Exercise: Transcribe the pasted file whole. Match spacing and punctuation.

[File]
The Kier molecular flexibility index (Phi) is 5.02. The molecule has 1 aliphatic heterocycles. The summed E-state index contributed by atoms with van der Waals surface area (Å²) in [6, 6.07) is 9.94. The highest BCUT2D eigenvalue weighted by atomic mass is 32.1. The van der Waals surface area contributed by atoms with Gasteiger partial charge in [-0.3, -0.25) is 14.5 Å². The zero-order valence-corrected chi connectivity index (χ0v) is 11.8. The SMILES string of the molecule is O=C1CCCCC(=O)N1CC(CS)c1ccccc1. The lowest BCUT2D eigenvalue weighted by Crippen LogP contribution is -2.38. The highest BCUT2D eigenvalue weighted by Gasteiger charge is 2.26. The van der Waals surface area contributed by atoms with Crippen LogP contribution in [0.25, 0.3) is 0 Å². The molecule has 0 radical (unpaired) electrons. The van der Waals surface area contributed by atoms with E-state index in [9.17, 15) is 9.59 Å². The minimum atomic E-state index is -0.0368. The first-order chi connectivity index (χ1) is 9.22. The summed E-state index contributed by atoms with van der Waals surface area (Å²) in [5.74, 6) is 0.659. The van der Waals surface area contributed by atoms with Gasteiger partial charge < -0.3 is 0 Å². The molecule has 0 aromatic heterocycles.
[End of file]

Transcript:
The Kier molecular flexibility index (Phi) is 5.02. The molecule has 1 aliphatic heterocycles. The summed E-state index contributed by atoms with van der Waals surface area (Å²) in [6, 6.07) is 9.94. The highest BCUT2D eigenvalue weighted by atomic mass is 32.1. The van der Waals surface area contributed by atoms with Gasteiger partial charge in [-0.3, -0.25) is 14.5 Å². The zero-order valence-corrected chi connectivity index (χ0v) is 11.8. The SMILES string of the molecule is O=C1CCCCC(=O)N1CC(CS)c1ccccc1. The lowest BCUT2D eigenvalue weighted by Crippen LogP contribution is -2.38. The highest BCUT2D eigenvalue weighted by Gasteiger charge is 2.26. The van der Waals surface area contributed by atoms with Crippen LogP contribution in [0.25, 0.3) is 0 Å². The molecule has 0 radical (unpaired) electrons. The van der Waals surface area contributed by atoms with E-state index in [9.17, 15) is 9.59 Å². The minimum atomic E-state index is -0.0368. The first-order chi connectivity index (χ1) is 9.22. The summed E-state index contributed by atoms with van der Waals surface area (Å²) in [5.74, 6) is 0.659. The van der Waals surface area contributed by atoms with Gasteiger partial charge < -0.3 is 0 Å². The molecule has 0 aromatic heterocycles.